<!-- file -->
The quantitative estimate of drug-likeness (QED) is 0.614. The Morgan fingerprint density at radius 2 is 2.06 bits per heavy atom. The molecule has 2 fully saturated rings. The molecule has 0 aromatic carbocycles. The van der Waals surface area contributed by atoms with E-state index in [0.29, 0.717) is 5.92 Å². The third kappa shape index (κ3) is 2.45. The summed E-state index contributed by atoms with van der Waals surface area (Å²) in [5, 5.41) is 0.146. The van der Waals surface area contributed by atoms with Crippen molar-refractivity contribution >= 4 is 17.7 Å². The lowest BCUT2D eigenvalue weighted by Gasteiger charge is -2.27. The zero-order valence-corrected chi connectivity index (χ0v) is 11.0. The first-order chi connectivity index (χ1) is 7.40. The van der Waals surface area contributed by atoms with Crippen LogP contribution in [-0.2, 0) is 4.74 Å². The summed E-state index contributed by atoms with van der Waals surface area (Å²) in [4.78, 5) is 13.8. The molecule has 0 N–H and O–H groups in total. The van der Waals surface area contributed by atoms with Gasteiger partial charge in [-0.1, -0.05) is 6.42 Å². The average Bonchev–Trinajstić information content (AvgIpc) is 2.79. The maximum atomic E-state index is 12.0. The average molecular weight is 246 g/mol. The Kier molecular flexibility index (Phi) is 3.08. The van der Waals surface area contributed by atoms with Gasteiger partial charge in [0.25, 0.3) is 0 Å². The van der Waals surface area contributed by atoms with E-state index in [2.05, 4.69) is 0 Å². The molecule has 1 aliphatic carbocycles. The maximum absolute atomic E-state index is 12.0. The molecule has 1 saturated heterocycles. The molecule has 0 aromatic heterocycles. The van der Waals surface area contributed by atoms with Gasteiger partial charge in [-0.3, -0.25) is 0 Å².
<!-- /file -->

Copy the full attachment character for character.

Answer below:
The quantitative estimate of drug-likeness (QED) is 0.614. The Morgan fingerprint density at radius 2 is 2.06 bits per heavy atom. The molecule has 2 fully saturated rings. The molecule has 0 aromatic carbocycles. The van der Waals surface area contributed by atoms with E-state index in [0.29, 0.717) is 5.92 Å². The third kappa shape index (κ3) is 2.45. The summed E-state index contributed by atoms with van der Waals surface area (Å²) in [5, 5.41) is 0.146. The van der Waals surface area contributed by atoms with Crippen molar-refractivity contribution >= 4 is 17.7 Å². The lowest BCUT2D eigenvalue weighted by Gasteiger charge is -2.27. The zero-order valence-corrected chi connectivity index (χ0v) is 11.0. The first-order chi connectivity index (χ1) is 7.40. The van der Waals surface area contributed by atoms with Crippen LogP contribution in [-0.2, 0) is 4.74 Å². The summed E-state index contributed by atoms with van der Waals surface area (Å²) in [4.78, 5) is 13.8. The molecule has 0 N–H and O–H groups in total. The van der Waals surface area contributed by atoms with Gasteiger partial charge in [-0.1, -0.05) is 6.42 Å². The average Bonchev–Trinajstić information content (AvgIpc) is 2.79. The maximum atomic E-state index is 12.0. The average molecular weight is 246 g/mol. The Kier molecular flexibility index (Phi) is 3.08. The van der Waals surface area contributed by atoms with Gasteiger partial charge in [0.25, 0.3) is 0 Å². The van der Waals surface area contributed by atoms with E-state index in [2.05, 4.69) is 0 Å². The molecule has 1 aliphatic carbocycles. The maximum absolute atomic E-state index is 12.0. The molecule has 1 saturated heterocycles. The molecule has 0 aromatic heterocycles. The van der Waals surface area contributed by atoms with Gasteiger partial charge in [-0.3, -0.25) is 0 Å².